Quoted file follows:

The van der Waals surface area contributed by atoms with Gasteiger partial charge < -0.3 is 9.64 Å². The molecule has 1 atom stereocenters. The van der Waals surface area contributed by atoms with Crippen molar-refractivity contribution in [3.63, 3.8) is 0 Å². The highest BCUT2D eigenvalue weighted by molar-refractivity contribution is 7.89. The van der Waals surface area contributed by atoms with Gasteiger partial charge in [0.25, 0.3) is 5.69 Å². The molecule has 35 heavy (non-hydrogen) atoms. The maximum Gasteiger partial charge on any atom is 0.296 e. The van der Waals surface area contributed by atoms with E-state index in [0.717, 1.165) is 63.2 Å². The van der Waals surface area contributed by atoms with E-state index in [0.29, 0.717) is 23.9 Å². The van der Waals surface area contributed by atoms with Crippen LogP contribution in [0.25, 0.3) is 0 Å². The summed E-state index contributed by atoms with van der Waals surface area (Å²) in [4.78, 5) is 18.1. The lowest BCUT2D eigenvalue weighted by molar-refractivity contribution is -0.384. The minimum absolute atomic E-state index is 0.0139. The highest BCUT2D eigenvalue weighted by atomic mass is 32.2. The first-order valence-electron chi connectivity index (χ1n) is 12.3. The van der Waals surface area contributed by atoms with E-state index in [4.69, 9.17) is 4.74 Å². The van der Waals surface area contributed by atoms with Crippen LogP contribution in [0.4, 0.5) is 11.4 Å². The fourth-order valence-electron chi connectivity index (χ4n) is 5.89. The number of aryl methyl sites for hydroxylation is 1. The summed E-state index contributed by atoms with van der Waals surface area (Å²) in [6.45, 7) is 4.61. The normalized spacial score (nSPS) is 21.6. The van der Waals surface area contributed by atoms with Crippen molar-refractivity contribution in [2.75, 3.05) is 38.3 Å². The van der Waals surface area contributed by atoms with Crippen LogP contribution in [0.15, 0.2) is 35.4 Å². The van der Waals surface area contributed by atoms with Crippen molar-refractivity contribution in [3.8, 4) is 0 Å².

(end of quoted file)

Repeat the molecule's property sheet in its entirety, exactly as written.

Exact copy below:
The van der Waals surface area contributed by atoms with Gasteiger partial charge < -0.3 is 9.64 Å². The molecule has 1 atom stereocenters. The van der Waals surface area contributed by atoms with Crippen molar-refractivity contribution in [3.63, 3.8) is 0 Å². The highest BCUT2D eigenvalue weighted by molar-refractivity contribution is 7.89. The van der Waals surface area contributed by atoms with Gasteiger partial charge in [0.25, 0.3) is 5.69 Å². The molecule has 35 heavy (non-hydrogen) atoms. The maximum Gasteiger partial charge on any atom is 0.296 e. The van der Waals surface area contributed by atoms with E-state index in [0.717, 1.165) is 63.2 Å². The van der Waals surface area contributed by atoms with E-state index in [0.29, 0.717) is 23.9 Å². The van der Waals surface area contributed by atoms with Crippen LogP contribution in [0.25, 0.3) is 0 Å². The summed E-state index contributed by atoms with van der Waals surface area (Å²) in [4.78, 5) is 18.1. The lowest BCUT2D eigenvalue weighted by molar-refractivity contribution is -0.384. The minimum absolute atomic E-state index is 0.0139. The highest BCUT2D eigenvalue weighted by atomic mass is 32.2. The first-order valence-electron chi connectivity index (χ1n) is 12.3. The van der Waals surface area contributed by atoms with E-state index in [4.69, 9.17) is 4.74 Å². The van der Waals surface area contributed by atoms with Crippen LogP contribution in [0.4, 0.5) is 11.4 Å². The fourth-order valence-electron chi connectivity index (χ4n) is 5.89. The number of aryl methyl sites for hydroxylation is 1. The summed E-state index contributed by atoms with van der Waals surface area (Å²) in [6.45, 7) is 4.61. The normalized spacial score (nSPS) is 21.6. The van der Waals surface area contributed by atoms with Crippen molar-refractivity contribution in [2.75, 3.05) is 38.3 Å². The van der Waals surface area contributed by atoms with Crippen LogP contribution in [0.15, 0.2) is 35.4 Å². The van der Waals surface area contributed by atoms with Crippen molar-refractivity contribution in [3.8, 4) is 0 Å².